How a Lasting Power of Attorney can help you retain control if ill health prevents you from managing this yourself
5 February 2021 by Rachael Fleet
For many people, Wills and LPAs sit in the category of ‘I’ll sort it out tomorrow’. Often it takes a life-changing event to prompt many people into action. Sadly, for many, it has been the Covid-19 Pandemic that has made them realise that life doesn’t always go to plan.
Ignoring the Pandemic there are many health conditions that already prevent many people from managing their financial affairs. The two most common are dementia and stroke: by age 85 to 89 there’s a 20% chance you will have dementia. And, there are approximately 152,000 strokes in the UK every year. Plainly there are many more life-changing conditions that also prevent you from managing your finances – both short-term and lifelong.
This article explains what an LPA is, why you need one, and how to put an LPA in place.
What is an LPA?
Essentially, an LPA is a legal document by which one person authorises another to act on their behalf should they become unable, for example by reason of mental incapacity, to make those decisions themselves.
There are two types of Lasting Powers of Attorney; one dealing with financial affairs (property and finance LPA) and the other with health and well-being, including medical treatment (health and welfare LPA).
Why do I need an LPA? Surely my partner can make decisions on my behalf.
Most people incorrectly assume that if their partner suffered a stroke or developed dementia then they could carry on operating their finances as if nothing had happened and would have uninterrupted access to things like their bank account or pension income – this is not the case.
Guidance from the British Bankers’ Association means that banks will often freeze joint accounts if one of the account holders is mentally incapable unless a Power of Attorney is in place. The reason is that joint accounts can only operate if there is continuing agreement of both parties – plainly this can’t happen if one party is not capable of agreement.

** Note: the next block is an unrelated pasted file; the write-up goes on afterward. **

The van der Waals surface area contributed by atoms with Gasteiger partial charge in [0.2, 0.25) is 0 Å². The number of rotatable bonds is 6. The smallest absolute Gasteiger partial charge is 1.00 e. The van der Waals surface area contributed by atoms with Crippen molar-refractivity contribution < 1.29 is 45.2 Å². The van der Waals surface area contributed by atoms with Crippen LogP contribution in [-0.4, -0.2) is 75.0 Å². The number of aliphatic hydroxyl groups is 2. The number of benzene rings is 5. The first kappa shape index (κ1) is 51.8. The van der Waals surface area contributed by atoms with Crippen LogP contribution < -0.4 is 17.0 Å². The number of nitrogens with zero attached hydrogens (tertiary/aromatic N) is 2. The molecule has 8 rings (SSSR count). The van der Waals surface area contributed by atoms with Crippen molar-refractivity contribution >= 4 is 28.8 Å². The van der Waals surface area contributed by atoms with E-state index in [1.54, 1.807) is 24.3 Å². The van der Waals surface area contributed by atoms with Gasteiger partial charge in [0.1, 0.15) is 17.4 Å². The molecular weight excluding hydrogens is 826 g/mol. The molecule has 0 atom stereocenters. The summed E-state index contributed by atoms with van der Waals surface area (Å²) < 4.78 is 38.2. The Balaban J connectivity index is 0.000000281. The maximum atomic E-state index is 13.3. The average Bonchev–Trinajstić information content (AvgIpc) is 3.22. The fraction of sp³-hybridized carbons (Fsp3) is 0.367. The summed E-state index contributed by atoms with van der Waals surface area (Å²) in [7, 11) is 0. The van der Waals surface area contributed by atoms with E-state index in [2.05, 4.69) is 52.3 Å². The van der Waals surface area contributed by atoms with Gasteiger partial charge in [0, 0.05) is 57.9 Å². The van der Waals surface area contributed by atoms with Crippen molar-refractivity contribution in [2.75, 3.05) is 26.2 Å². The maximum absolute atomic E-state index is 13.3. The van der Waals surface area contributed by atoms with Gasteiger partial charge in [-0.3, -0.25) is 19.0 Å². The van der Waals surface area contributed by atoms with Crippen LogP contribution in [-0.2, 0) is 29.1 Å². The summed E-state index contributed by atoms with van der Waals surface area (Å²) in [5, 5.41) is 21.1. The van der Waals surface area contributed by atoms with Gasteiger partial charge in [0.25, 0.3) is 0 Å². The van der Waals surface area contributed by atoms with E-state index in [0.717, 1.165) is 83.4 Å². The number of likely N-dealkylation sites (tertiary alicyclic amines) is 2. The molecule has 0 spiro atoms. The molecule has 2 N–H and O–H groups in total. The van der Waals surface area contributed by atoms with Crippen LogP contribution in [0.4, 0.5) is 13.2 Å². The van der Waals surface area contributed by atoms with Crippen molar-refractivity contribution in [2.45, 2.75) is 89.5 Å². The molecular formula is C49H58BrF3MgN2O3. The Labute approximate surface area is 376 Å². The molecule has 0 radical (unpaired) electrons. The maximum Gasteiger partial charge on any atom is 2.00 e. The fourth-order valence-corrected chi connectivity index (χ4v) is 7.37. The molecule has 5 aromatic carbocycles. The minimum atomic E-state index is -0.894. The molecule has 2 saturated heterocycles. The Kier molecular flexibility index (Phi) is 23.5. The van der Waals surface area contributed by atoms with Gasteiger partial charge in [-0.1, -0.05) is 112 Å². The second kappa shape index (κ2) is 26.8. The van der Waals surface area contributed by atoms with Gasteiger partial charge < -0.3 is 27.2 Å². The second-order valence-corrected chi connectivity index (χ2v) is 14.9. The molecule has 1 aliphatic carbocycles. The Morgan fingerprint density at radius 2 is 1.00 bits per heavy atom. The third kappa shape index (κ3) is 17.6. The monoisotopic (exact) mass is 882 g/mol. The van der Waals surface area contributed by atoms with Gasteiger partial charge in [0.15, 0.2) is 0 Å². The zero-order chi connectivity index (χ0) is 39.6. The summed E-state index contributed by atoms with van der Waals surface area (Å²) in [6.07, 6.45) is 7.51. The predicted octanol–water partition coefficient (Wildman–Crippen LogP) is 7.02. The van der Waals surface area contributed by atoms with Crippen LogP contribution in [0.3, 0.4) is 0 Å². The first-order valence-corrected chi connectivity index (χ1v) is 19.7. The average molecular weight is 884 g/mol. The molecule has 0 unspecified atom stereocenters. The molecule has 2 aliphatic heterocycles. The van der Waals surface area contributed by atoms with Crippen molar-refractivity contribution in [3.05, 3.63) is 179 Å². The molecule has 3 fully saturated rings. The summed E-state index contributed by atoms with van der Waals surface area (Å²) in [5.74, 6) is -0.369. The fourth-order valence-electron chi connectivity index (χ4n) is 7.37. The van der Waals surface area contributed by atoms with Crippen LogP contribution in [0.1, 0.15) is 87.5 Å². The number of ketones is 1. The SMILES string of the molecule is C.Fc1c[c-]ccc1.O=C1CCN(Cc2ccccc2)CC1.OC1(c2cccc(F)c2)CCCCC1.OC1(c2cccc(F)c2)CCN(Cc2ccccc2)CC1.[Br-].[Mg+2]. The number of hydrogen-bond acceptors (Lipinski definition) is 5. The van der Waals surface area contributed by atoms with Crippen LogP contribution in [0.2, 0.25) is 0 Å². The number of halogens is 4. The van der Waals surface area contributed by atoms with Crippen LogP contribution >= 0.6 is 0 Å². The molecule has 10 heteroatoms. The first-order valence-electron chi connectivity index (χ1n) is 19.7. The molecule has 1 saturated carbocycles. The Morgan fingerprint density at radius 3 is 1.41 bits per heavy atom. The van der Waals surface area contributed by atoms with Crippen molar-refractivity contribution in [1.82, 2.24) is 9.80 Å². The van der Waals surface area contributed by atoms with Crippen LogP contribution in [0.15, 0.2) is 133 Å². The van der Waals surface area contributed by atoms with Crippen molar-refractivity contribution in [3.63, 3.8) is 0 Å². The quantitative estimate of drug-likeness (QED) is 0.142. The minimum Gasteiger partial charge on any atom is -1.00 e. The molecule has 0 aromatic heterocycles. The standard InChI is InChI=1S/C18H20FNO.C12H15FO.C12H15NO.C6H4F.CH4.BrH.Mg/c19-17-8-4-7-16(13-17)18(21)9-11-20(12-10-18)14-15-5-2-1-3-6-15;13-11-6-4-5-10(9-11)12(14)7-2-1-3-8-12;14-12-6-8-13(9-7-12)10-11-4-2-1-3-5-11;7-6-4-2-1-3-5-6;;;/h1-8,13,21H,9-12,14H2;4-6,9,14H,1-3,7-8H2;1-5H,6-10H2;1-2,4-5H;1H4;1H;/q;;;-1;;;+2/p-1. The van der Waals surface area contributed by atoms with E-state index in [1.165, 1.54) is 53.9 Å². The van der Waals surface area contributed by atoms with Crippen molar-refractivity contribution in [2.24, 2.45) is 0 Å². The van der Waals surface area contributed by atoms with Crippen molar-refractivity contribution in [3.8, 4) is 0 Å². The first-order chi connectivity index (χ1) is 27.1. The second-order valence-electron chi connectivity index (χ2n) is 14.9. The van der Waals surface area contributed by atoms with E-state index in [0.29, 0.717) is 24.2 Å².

I’m not very old so I don’t need an LPA yet do I?
There is often a misconception that Powers of Attorney are set up only when an individual gets older or when an individual’s mental health is in decline. In fact, it is important that Powers of Attorney are set up sooner rather than later and certainly whilst an individual has the requisite mental capacity to understand the arrangement.
How can I get an LPA?
You can put in place an LPA yourself, although it is advised that you take advice from a Solicitor as there is a standard form of words that should be used plus there are a number of considerations that a solicitor is best placed to advise you on to ensure the LPA is appropriate for your needs and to prevent problems later on, especially if you’re unsure of the process or your affairs are complex.
A Solicitor will discuss your circumstances and needs with you and will complete the paperwork and ensure the LPA is appropriately registered with the Office of the Public Guardian, which is necessary before it can be used.
There is a fee to register your LPA. Your Solicitor can outline the full process and costs.
Putting in place an LPA will give you peace of mind that your affairs – financial and health – can be looked after in the event that you are unable to do this yourself.
Having an LPA in place will ensure no lengthy or costly delays whilst the Court has to get involved to make decisions on your behalf, including who can act on your behalf.
An LPA ensures you retain control of how and who manages your finances and any decisions about your welfare.
If you would like to know more about LPAs and how we can help you protect yourself and your loved ones, please get in touch with FJG’s Wills, Life Planning & Probate team, call 01206 700113, or email [email protected].